I know I've said it before but I love peach desserts and treats. I also love anything with a graham cracker crust or a crumb topping of some kind. There is just something about the oh so naughty butter, sugar, flour combination that gets me every time. When Holly over at phemomenon.blogspot.com posted this recipe, peaches were right in season and thanks to my in-laws peach tree I had an abudance of them in my home. I was so excited to try this recipe for two reasons. 1.- It had my favorite crumb and peach elements and 2.- Holly NEVER disapoints! =)
These were fantastic. Sadly I didn't get a picture of them because I had made them to take away on a family vacation with us. Last month we were lucky enough to spend a blissful week up in Park City at the Westgate resort with my Dad, his wife and the extended family. The Westgate Resort is one of my favorite places on earth and when I am there, I am in heaven. We ate, we swam, we shopped, we played, we visited and I enjoyed LONG LONG LONG european steam showers (twice a day). MMMMMMMMMM. Needless to say whilst there I wasn't so concerned with taking a picture of what I was eating as I was just getting down to business and eating it. So I pinched this picture from Holly's fabulous and famous food blog. Go check it out!!
This recipe was my first introduction to the cinnamon, vanilla, peach combination. All I can say is it is a match truly made in heaven!
Peach Cinnamon Vanilla Crumb Bars
For the peach vanilla cinnamon filling:6 cups peeled, chopped fresh peaches (about 7 peaches)
1/2 cup sugar
1 vanilla bean, split lengthwise and seeds scraped out
1 teaspoon ground cinnamon
3 tablespoons cornstarch (optional)
For the crust and crumbs:4 cups all purpose flour
1 cup sugar
1/3 cup packed dark brown sugar
1 1/2 teaspoons baking powder
1/2 teaspoon salt
2 1/2 sticks (20 tablespoons or 1 1/4 cups) cold, unsalted butter cut into chunks
1 large egg
Make the peach filling first: In a large pan, stir together the chopped peaches, sugar, the vanilla bean seeds and the split bean pod, and the cinnamon. Stir well to combine and bring to a boil over medium heat. Turn the heat down and allow to simmer about 30 minutes until the juices have mostly thickened. You can stop at this point with a little juice, or if you like a thicker filling, stir in the cornstarch and simmer for 2 minutes more until the peach filling is thick. Remove the filling from the heat and allow to cool to about room temperature.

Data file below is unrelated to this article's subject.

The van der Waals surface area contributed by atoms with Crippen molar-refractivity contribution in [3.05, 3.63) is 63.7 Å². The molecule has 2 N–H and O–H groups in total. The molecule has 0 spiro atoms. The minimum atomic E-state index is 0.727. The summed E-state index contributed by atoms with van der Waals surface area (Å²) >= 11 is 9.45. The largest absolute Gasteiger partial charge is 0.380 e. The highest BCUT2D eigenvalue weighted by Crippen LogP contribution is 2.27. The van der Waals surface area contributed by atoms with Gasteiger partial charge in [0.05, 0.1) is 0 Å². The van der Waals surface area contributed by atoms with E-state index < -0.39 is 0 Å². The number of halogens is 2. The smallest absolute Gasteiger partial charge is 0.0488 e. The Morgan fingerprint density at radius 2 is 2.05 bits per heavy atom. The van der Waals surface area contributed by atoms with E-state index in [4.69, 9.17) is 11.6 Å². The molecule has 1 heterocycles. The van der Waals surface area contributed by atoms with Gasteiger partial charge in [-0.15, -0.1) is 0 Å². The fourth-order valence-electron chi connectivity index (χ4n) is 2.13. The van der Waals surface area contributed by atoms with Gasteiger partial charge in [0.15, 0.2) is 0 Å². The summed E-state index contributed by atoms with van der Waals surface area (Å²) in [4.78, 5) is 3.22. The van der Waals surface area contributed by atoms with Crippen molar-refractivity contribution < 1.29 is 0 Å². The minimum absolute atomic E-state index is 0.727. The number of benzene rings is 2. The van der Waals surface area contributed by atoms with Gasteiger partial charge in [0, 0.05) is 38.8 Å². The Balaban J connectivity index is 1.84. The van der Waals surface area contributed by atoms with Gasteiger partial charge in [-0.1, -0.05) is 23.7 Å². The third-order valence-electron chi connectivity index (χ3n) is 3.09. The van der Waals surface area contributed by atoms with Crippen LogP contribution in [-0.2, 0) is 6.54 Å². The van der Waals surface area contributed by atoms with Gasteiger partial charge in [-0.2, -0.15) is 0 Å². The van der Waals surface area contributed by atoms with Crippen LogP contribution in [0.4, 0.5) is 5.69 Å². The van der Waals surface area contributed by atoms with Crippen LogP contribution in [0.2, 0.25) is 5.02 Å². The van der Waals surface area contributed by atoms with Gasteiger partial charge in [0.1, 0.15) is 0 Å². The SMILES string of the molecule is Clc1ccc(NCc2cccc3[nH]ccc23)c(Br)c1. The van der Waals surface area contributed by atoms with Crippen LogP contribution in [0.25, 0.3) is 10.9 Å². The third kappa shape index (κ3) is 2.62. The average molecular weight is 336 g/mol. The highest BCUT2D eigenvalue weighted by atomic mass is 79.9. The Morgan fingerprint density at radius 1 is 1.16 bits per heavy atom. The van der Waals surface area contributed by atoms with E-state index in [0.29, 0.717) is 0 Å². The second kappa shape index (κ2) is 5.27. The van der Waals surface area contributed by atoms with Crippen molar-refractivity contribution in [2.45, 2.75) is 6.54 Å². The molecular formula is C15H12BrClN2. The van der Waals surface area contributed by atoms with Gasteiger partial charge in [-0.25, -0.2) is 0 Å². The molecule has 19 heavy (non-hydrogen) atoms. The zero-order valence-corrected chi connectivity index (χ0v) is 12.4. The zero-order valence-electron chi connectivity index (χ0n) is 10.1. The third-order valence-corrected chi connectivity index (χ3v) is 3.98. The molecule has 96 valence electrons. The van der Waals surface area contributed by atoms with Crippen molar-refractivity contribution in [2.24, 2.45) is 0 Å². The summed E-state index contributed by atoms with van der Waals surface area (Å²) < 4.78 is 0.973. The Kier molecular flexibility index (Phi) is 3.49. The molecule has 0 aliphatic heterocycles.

(Note: This peach filling is also wonderful in crepes or on pancakes or waffles.)
Preheat the oven to 375 degrees F. Lightly spray a 9x13-inch baking pan and line it with a piece of parchment so that the parchment makes a sling in the pan with the edges hanging up and out the long sides of the pan. Crease the parchment into the bottom corner of the pan to help keep it in place. Spray the parchment lightly to make sure everything is well greased. Set the pan aside.
In the bowl of a stand mixer with a paddle attachment stir together the flour, sugar, brown sugar, baking powder, and salt. On low speed, add the butter chunks and beat until the mixture is very crumbly and the butter is cut in. You can do all this by hand if you prefer using your fingertips or a pastry blender to run the butter into the flour until the mixture is crumbly with the largest chunks about pea-sized. Add the egg on low speed (or use a fork) until the mixture is crumbly and combined and when squeezed just holds together.
Press about half of the dough mixture into the bottom of the greased pan evenly and pressing into the corners and edges (do not go up the sides of the pan).
Spread the mostly cooled peach filling evenly over the crust in the pan. Squeeze the remaining crumbs in the bowl lightly to just make bigger crumbs and chunks and scatter that crust over the peach filling.
Bake the bars for 40 to 45 minutes or until the top is light golden brown. Remove the pan from the oven and allow to cool completely in the pan. Use the parchment sling to remove the entire bar from the pan and onto a cutting board. Use a sharp knife to cut into squares or rectangles (makes about 24 to 30 bars depending on how big or small you cut them).